French Open 2011 Draw: Why the Men's Draw Sets Up Poorly for Rafael Nadal

Alex SandersonCorrespondent IIIMay 20, 2011

PARIS - JUNE 06:  Rafael Nadal of Spain celebrates with the trophy after winning the men's singles final match between Rafael Nadal of Spain and Robin Soderling of Sweden on day fifteen of the French Open at Roland Garros on June 6, 2010 in Paris, France.  (Photo by Julian Finney/Getty Images)
Julian Finney/Getty Images

World No. 1 and clay-court aficionado Rafael Nadal has entered the French Open tournament six times and has hoisted the trophy five of those times. However, the defending champion has a difficult draw in 2011, and his work is cut out for him if he is going to win his sixth French Open crown.

Nadal could conceivably have to go through the three men he would probably least want to see on the other side of the net in the next two weeks, not to mention the fact that he has one of the toughest first-round matchups in the men’s draw in American John Isner. Isner is a big server whose game doesn’t suit the clay as well as other surfaces, but can still give anyone a run for his money, especially if his opponent is having a bad service day.

Nadal’s first real worry, however, should come at the hands of No. 28 seed Nikolay Davydenko in a third-round encounter. We all know that while talent is major catalyst for success in sports, matchups can be just as important.

Davydenko is the only player still making any kind of real noise in tennis that holds a career advantage over Nadal in head to head matches (6-4). A grand slam event is a different story, especially on clay, but Nadal will get all he can handle from the veteran Russian in an early-round upset alert.

On the other end of Nadal’s quarter of the draw is No. 5 seed Robin Soderling, who is the only player to defeat Nadal at Roland Garros. That came back in the fourth round in 2009, marking one of the biggest upsets in tennis history.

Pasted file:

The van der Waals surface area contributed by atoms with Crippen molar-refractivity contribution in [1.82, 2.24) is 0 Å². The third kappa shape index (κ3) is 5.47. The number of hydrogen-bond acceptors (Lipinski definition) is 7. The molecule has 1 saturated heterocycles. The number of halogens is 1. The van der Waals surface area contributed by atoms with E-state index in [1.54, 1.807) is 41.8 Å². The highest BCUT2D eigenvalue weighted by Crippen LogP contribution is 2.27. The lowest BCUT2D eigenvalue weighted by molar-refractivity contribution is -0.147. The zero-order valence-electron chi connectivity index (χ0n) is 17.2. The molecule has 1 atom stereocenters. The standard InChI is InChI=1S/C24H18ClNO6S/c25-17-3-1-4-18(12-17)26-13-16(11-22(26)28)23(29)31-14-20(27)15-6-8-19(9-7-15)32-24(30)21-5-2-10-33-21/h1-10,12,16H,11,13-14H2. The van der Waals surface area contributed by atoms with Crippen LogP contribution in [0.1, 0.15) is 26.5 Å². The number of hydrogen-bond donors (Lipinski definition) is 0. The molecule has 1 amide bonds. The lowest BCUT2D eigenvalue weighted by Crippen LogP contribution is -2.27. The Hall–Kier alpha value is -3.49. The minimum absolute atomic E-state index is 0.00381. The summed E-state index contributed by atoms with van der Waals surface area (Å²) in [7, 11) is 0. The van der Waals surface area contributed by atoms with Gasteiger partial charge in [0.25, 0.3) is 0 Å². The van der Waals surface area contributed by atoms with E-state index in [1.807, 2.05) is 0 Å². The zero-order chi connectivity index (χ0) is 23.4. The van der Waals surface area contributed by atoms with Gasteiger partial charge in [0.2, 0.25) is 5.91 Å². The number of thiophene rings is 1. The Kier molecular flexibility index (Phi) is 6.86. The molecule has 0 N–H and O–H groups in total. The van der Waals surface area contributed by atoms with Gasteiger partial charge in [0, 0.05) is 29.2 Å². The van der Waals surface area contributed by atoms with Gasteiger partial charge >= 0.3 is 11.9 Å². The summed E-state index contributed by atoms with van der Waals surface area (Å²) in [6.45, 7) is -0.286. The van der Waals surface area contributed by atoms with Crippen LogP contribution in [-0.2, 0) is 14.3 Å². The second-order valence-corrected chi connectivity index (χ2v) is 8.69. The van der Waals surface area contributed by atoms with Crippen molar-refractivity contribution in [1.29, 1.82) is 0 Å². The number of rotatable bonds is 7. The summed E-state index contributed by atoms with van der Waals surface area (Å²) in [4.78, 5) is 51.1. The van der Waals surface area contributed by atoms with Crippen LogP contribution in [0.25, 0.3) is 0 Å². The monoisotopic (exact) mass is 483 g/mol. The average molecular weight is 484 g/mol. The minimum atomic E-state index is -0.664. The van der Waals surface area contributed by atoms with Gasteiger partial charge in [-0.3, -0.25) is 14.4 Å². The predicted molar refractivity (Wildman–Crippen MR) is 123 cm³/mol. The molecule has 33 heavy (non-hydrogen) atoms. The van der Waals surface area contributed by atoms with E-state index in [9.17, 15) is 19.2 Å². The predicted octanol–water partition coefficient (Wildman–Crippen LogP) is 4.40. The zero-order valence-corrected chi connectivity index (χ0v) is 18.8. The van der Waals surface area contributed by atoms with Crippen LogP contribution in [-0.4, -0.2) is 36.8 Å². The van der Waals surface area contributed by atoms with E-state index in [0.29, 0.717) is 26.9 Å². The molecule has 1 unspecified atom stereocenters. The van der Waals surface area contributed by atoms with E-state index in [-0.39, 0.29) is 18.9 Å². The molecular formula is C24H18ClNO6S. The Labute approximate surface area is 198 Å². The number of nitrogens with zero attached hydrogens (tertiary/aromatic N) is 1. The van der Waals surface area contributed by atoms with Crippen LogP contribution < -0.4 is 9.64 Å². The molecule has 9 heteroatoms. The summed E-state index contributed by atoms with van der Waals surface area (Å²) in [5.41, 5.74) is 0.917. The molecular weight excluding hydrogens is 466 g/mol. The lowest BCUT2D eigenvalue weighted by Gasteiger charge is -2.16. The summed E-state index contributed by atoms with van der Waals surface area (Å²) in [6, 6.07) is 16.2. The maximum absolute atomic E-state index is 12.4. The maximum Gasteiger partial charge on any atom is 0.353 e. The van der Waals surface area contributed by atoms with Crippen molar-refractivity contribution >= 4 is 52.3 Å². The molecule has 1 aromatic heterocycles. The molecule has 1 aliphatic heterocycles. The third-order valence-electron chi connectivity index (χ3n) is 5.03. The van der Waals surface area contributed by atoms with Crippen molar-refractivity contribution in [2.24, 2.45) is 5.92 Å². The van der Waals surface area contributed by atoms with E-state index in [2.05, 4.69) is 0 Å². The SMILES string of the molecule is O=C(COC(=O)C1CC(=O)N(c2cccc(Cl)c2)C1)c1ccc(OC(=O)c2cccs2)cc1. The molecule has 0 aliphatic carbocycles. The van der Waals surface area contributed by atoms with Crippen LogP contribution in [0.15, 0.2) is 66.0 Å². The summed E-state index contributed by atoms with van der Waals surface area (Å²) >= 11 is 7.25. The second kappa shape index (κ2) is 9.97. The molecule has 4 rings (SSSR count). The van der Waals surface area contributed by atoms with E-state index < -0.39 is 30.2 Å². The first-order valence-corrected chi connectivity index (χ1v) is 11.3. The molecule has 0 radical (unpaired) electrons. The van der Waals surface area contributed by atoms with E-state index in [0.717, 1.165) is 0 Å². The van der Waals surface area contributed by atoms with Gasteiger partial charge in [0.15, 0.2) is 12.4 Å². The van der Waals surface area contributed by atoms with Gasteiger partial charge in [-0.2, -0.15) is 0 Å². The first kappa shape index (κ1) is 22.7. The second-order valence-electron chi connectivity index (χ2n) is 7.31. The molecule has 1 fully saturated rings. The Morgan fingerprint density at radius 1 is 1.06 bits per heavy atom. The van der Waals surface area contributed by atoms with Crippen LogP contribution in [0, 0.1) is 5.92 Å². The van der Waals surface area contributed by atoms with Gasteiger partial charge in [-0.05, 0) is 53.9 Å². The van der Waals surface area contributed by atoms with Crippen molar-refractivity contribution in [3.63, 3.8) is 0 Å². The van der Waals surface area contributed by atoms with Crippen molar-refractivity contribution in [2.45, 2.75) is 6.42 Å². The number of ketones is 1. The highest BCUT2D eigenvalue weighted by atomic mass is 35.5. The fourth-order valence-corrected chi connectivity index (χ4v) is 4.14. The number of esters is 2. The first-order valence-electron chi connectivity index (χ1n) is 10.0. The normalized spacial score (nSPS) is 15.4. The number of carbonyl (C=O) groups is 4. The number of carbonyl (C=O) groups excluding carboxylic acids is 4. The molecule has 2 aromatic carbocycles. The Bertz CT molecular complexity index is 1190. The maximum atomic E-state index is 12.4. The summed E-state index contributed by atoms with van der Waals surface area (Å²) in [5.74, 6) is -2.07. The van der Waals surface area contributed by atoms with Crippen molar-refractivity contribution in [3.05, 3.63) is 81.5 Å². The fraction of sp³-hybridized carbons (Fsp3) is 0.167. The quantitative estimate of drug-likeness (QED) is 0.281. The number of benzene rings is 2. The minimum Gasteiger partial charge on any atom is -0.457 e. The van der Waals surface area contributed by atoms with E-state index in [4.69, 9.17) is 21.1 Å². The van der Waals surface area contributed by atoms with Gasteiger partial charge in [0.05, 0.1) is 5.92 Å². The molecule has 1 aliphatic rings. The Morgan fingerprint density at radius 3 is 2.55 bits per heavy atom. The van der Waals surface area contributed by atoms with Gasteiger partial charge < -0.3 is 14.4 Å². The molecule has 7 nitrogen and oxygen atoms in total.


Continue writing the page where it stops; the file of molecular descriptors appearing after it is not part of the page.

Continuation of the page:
While Nadal avenged that match with a convincing victory in the 2010 final over Soderling, Nadal knows that if he doesn’t bring his "A" game that Soderling can potentially hit him off the court. Soderling is the two-time defending runner up at the French Open and had really established himself as the second-best clay court player in the last few years. That is, of course, before the emergence of Novak Djokovic this season.

If Nadal is able to get through the likes of Isner, Davydenko and Soderling, as well as some other strong players (possibly Fernando Verdasco and Andy Murray), what awaits him in the final could be the toughest challenge of all. The aforementioned Djokovic is a whopping 39-0 this year, including three wins over Nadal, with two of them coming in the finals of clay-court events.

Djokovic has never been able to solve Nadal in his career over the course of five sets, which is perhaps the only thing Rafa can cling to if they indeed meet in the finals this year. But Novak’s game is at an all-time high level, as his previously vulnerable serve is now one of the best in men’s tennis.

Oh and if Djokovic is somehow knocked out before the finals, Nadal would likely have to take out the man who has the most grand slam singles championships in men’s history, Roger Federer.